Historically, throughout the 1200 years of pilgrimages, the paths have changed from era to era. The prefectural and local governments have made every effort to mark the paths clearly, but one can still stray off the path inadvertently.
Look at the following map and study how to use it. The Legend (8) has been translated into English to give you an idea of map marking.
Click on the map below to enlarge it.
(1)Shows the elevation of land, 0 meters being at sea level and 900 meters
(2952.7 feet) being the highest area of this section of the Kumano Kodo pilgrimage route. It is important to notice how high the mountains or slopes are in order to gauge how difficult an ascent or descent will be.
Shows the approximate time needed to complete this section of the route. However, it is important to consider your own physical ability and whether or not you will have a guided hike. This time is the optimal time for someone reasonably fit. Add more time if you need frequent rests. If you are having a guided hike, double the time. If you are having a guided hike with an interpreter from one language to another, triple the time. Don't forget to factor in time for toilet breaks and time for eating.
The words in the blue box are the name of a place or thing of interest. In this case, it is Jagata-jizo, a small shrine. Note there is an approximately 200 meter drop in elevation to this point on the trail.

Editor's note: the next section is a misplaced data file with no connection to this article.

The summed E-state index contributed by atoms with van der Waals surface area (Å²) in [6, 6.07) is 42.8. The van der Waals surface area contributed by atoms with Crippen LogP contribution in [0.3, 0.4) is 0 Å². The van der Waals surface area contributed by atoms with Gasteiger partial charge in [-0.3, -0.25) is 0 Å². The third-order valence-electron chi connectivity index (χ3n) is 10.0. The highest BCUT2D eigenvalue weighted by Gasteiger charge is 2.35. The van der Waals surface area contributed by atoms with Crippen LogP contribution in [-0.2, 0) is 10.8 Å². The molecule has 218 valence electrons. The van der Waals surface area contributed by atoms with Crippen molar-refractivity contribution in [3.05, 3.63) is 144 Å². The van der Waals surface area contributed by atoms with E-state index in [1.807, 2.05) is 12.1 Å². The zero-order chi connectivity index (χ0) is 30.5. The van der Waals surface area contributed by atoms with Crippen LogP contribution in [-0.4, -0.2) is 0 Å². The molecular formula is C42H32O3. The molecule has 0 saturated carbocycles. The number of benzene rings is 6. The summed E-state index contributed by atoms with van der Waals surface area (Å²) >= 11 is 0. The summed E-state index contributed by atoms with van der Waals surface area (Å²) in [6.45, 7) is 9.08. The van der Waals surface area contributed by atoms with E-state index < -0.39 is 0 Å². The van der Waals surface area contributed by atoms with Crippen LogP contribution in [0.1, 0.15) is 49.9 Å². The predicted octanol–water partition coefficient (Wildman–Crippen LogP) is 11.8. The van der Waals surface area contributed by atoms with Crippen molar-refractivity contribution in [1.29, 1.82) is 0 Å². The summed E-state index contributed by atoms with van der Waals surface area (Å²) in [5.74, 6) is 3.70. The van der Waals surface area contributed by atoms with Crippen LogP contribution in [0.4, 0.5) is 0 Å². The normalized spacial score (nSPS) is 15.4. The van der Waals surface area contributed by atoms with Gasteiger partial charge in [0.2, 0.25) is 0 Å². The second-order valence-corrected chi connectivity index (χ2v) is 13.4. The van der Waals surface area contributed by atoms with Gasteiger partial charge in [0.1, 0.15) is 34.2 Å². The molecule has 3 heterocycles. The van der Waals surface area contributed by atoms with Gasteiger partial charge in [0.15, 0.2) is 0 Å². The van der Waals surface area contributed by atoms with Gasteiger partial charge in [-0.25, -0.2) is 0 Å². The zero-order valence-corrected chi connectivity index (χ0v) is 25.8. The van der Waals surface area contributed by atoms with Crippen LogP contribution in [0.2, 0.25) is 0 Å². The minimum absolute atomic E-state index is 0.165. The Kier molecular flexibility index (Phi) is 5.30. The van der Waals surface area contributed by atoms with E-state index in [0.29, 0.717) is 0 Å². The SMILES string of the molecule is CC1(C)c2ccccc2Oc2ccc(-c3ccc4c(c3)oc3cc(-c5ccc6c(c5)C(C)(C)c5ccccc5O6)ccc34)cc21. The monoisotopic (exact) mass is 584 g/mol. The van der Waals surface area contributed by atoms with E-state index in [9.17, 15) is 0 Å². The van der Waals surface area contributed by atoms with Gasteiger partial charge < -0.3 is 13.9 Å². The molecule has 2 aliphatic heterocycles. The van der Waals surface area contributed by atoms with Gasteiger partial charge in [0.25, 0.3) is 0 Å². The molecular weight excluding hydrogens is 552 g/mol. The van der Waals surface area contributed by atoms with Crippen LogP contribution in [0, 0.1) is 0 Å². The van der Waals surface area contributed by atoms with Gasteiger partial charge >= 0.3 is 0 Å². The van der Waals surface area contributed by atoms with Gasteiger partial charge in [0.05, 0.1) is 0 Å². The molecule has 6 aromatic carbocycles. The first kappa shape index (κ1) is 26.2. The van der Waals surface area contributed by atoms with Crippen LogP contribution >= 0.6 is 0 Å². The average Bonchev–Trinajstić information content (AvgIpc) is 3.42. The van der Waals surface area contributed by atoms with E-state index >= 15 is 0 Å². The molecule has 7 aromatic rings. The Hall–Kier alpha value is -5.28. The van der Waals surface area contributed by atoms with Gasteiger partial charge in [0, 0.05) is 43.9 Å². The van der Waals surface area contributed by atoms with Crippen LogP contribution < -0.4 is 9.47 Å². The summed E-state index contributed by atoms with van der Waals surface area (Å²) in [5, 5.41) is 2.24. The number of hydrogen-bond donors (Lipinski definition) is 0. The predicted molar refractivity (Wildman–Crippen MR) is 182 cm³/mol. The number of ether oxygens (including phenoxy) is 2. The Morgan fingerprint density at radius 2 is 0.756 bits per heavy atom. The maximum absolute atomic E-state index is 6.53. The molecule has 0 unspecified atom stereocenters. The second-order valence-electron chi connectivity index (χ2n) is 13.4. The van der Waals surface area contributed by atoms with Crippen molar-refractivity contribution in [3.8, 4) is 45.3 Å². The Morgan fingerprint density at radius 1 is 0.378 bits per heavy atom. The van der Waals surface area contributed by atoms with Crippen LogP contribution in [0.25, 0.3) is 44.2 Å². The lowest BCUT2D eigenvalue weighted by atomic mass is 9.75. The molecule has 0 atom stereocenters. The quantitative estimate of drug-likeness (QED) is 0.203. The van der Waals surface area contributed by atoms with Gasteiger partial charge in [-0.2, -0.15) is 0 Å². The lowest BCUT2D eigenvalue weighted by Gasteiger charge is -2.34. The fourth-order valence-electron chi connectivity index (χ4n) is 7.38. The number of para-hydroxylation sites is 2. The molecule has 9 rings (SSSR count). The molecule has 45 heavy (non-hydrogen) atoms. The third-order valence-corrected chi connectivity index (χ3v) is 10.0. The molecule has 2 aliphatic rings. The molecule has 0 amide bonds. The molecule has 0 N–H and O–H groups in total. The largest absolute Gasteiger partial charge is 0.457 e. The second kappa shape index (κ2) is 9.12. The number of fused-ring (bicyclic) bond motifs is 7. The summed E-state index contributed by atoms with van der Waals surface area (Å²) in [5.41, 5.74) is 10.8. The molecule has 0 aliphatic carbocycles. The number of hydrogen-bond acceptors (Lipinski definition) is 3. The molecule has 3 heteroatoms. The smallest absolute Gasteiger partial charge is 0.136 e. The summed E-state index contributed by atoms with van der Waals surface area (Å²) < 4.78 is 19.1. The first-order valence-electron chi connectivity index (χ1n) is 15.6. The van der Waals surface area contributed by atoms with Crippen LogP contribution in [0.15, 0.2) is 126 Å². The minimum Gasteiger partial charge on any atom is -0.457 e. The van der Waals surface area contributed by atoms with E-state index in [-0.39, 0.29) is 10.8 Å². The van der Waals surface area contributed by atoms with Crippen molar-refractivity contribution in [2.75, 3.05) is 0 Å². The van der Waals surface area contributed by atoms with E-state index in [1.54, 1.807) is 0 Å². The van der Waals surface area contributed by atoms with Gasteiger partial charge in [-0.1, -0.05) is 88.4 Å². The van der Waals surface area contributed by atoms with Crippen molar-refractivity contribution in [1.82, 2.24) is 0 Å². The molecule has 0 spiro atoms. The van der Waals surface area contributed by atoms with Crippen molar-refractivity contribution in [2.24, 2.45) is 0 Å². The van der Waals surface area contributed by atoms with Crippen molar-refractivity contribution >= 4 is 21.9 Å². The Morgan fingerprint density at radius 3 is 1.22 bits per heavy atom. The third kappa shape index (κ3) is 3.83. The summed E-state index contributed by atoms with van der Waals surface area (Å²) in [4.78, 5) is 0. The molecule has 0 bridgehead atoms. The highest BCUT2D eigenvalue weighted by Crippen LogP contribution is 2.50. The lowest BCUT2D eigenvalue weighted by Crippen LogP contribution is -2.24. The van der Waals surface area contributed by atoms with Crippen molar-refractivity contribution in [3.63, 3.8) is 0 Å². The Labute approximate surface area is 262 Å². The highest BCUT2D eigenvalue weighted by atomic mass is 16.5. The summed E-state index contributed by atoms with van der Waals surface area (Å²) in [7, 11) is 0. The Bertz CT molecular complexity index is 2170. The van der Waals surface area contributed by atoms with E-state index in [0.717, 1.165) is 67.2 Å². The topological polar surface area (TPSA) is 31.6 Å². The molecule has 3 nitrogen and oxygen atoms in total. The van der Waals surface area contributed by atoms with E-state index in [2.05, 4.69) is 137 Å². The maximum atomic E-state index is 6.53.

The words in the white oval are the location of ojis, the 99 shrines along the pilgrimage route from downtown Osaka to Nachi Taisha (Grand Shrine).
The thick orange lines represent the Kumano Kodo trail.
This shows a "pop-out" portion of the map with local details illustrated.
The "Legend" shows symbol marks for reading the map. The illustrations vary a lot, but the content seldom does.
The illustration shows the number of the location along the Kumano Kodo. It is important for hikers to be aware of their location at all times in case of emergencies. The emergency services of all towns in the vicinity know the location of the markers in order to locate injured people. Some areas of the trails are in remote areas where there is little mobile phone access, especially some deep valleys. In some remote areas without power lines, emergency telephone booths operated by solar power can be found.